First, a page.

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For the first time in two generations, Africa has a real opportunity to achieve food and nutrition security through agricultural development. There is also an opportunity for Europe to play a unique and significant role, as a partner with African nations, in attaining this goal.

In Sub-Saharan Africa (SSA) in 2009 there were 265 million people (32% of the population) suffering from chronic hunger. Many of the hungry are women, children and the elderly. A staggering 40% of women of child-bearing age and nearly half of all pregnant women in SSA suffer from anaemia. According to the FAO some 100 million were added to the global list of chronically hungry as a result of the economic crisis and the 2007/2008 food price spike. Although, in some respects, the rise in food prices was a short-lived price spike, it has had a continuing, damaging effect on the livelihoods of people in SSA where grain prices have remained high and are forecast to remain high.

African leaders have a new and growing commitment to agricultural development and combating hunger. Members of the African Union are committed to increase resources for agriculture and rural development to at least 10% of national budgets within 5 years. In SSA average annual growth in GDP has been over 5% for the period 2000-2008, and in agriculture has been over 3%. This combination is creating opportunities in domestic, regional and international agricultural markets, especially where there are supportive, stable governments.

As a response to the 2007/8 crisis there has been a renewed global momentum to combat hunger. At the 2009 L’Aquila summit of the G8 $22.5 billion was pledged to this task, including $3.5 billion from the United States (US), and $3.8 billion from the European Commission, as well as significant commitments from several other European donors. ┬áNevertheless, European donors could do more, commit more resources, and work more closely together to align and coordinate their actions to Africa’s emerging national, regional and cross-continent agendas. We believe the way forward is to build on the growing momentum of the Comprehensive African Agricultural Development Programme (CAADP), and to align aid to national African governmental strategies through a common vision and plan for agricultural development.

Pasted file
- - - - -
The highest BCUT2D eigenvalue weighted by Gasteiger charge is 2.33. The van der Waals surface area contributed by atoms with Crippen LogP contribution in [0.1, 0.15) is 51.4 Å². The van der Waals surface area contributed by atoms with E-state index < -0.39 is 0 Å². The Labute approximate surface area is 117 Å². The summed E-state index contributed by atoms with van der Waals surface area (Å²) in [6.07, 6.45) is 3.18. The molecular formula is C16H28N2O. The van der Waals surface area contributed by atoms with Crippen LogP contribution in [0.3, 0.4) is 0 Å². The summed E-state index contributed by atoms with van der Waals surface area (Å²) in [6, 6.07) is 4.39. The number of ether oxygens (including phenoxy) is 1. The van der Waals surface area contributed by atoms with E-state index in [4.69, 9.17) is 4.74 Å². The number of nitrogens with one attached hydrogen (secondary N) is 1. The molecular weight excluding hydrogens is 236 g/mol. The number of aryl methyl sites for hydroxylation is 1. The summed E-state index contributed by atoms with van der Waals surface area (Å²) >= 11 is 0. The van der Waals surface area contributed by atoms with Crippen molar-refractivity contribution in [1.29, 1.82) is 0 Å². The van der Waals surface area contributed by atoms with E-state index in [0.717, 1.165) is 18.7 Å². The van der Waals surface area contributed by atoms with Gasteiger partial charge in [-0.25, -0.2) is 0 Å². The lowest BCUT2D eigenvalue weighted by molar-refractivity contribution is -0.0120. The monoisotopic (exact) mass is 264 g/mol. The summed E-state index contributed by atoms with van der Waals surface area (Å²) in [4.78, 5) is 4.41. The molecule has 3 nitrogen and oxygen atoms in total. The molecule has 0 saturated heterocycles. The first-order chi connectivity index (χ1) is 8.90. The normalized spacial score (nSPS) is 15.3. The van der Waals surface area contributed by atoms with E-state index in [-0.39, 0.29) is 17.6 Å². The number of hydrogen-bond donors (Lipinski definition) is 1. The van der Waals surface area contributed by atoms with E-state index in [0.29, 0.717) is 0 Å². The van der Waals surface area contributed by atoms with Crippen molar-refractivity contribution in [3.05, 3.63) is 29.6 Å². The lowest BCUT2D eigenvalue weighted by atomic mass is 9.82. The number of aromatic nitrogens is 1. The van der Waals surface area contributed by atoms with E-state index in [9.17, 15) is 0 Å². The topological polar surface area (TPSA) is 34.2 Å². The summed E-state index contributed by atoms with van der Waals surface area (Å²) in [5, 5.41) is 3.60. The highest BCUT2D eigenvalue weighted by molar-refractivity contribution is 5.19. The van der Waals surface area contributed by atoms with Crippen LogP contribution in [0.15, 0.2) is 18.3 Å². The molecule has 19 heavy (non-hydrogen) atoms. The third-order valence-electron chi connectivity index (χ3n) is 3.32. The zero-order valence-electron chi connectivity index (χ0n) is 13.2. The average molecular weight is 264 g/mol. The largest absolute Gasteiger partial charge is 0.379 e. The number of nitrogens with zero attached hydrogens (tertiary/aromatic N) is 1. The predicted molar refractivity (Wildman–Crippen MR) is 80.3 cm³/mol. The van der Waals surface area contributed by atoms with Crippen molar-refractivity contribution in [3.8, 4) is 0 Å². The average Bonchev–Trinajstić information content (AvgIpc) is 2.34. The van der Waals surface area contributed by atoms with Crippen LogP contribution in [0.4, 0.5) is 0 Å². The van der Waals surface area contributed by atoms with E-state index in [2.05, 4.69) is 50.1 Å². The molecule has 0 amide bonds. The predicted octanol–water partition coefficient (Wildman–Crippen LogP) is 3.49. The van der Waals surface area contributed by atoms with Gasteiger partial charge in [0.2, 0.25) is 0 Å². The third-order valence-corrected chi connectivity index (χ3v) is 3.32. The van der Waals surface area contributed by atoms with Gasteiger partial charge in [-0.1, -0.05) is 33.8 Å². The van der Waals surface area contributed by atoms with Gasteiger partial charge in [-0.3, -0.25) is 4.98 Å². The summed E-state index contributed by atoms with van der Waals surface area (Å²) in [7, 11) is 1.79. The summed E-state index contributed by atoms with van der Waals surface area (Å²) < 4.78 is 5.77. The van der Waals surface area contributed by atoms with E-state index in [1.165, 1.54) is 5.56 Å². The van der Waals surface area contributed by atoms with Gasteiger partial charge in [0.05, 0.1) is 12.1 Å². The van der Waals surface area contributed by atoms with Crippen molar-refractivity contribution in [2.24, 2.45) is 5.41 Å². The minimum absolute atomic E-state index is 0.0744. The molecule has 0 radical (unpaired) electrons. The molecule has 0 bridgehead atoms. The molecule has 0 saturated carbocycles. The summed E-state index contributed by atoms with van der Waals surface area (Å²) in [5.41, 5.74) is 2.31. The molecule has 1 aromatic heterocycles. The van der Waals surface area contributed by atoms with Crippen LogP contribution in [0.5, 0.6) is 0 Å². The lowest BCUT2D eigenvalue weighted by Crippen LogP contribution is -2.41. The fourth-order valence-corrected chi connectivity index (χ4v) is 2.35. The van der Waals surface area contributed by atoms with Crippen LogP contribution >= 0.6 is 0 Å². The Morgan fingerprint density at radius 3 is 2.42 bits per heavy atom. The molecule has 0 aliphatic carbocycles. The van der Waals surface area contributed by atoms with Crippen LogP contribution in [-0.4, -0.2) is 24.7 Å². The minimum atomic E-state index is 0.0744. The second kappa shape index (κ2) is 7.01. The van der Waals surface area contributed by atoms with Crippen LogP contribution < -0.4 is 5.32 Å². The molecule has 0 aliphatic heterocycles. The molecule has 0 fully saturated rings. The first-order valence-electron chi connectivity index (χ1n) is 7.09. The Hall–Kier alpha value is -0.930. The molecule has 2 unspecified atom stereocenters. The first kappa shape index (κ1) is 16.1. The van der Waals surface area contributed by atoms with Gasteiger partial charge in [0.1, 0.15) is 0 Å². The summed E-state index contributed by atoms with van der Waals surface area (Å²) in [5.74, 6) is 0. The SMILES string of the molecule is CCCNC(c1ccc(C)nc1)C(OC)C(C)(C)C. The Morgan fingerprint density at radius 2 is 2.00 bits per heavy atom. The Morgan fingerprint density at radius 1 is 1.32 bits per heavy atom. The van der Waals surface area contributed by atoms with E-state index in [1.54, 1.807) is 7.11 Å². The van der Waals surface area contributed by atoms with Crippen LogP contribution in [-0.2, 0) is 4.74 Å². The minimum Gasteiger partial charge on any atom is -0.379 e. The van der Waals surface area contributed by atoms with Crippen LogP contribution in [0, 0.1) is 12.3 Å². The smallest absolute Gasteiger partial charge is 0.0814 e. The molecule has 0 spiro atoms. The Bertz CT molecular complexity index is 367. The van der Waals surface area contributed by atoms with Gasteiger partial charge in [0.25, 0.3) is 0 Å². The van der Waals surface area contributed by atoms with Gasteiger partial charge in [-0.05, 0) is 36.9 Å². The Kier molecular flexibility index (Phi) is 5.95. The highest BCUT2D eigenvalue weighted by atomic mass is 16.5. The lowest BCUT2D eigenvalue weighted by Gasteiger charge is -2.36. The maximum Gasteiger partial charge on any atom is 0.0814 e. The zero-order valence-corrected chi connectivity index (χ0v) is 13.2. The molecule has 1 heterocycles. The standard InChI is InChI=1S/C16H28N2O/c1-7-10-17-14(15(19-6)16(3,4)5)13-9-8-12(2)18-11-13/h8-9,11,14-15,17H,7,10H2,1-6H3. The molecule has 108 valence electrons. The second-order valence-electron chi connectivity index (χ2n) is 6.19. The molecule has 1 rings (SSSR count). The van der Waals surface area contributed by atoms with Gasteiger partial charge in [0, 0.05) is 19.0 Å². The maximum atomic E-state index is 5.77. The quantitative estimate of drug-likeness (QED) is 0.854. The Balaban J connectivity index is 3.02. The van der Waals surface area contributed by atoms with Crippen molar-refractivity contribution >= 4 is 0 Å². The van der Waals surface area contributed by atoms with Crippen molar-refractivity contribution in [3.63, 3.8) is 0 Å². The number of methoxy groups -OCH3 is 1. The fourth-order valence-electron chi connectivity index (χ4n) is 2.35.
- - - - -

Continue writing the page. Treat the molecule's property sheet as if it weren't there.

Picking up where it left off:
The opportunity for action is thus timely. The challenge is to ensure the momentum is sustained in terms of commitment and funding by the key African and European partners. We believe Europe is well placed to take the lead and drive forward change. In 2005/6 European support for agriculture began to increase. Today the European Union (EU) is responsible for over 60% of the world’s Overseas Development Assistance (ODA), including about $800 million per year to agricultural development in SSA. ┬áThere are three areas that need urgent attention:

  1. Sustaining the momentum
  2. Reducing price volatility
  3. Tackling chronic hunger

Despite significant progress globally we have, on the one hand, a very top down global response characterised by strong rhetoric and the promises of large-scale funding and, on the other, a rich diversity of on-the-ground activities in sub-Saharan Africa undertaken by government and private agencies and NGOs but which remain uncoordinated. We believe there is a potentially dangerous gap between the two strands of activity. If we do not bridge the gap there is a risk that new investments will dissipate into more small scale activity, and we will not see the transformational change that is needed.